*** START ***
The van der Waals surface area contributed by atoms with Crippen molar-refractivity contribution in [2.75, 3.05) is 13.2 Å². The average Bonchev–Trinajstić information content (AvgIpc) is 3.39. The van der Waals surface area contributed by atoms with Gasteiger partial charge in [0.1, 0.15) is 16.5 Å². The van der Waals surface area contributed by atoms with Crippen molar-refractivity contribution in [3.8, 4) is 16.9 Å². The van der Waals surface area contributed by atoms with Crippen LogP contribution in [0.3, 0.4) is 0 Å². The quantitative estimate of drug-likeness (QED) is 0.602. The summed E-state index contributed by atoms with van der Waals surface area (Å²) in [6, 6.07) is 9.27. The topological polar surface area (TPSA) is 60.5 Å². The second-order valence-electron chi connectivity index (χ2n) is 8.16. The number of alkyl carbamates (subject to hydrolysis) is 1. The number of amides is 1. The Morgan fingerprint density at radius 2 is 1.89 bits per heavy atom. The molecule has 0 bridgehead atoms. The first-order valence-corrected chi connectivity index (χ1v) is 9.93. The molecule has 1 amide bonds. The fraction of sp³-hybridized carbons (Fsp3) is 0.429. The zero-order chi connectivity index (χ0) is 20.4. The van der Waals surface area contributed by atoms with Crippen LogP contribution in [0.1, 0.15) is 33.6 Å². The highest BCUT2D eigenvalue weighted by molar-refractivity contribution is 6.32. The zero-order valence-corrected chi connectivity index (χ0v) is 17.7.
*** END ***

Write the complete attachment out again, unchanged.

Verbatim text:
The van der Waals surface area contributed by atoms with Crippen molar-refractivity contribution in [2.75, 3.05) is 13.2 Å². The average Bonchev–Trinajstić information content (AvgIpc) is 3.39. The van der Waals surface area contributed by atoms with Gasteiger partial charge in [0.1, 0.15) is 16.5 Å². The van der Waals surface area contributed by atoms with Crippen molar-refractivity contribution in [3.8, 4) is 16.9 Å². The van der Waals surface area contributed by atoms with Crippen LogP contribution in [0.3, 0.4) is 0 Å². The quantitative estimate of drug-likeness (QED) is 0.602. The summed E-state index contributed by atoms with van der Waals surface area (Å²) in [6, 6.07) is 9.27. The topological polar surface area (TPSA) is 60.5 Å². The second-order valence-electron chi connectivity index (χ2n) is 8.16. The number of alkyl carbamates (subject to hydrolysis) is 1. The number of amides is 1. The Morgan fingerprint density at radius 2 is 1.89 bits per heavy atom. The molecule has 0 bridgehead atoms. The first-order valence-corrected chi connectivity index (χ1v) is 9.93. The molecule has 1 amide bonds. The fraction of sp³-hybridized carbons (Fsp3) is 0.429. The zero-order chi connectivity index (χ0) is 20.4. The van der Waals surface area contributed by atoms with Crippen LogP contribution in [0.1, 0.15) is 33.6 Å². The highest BCUT2D eigenvalue weighted by molar-refractivity contribution is 6.32. The zero-order valence-corrected chi connectivity index (χ0v) is 17.7.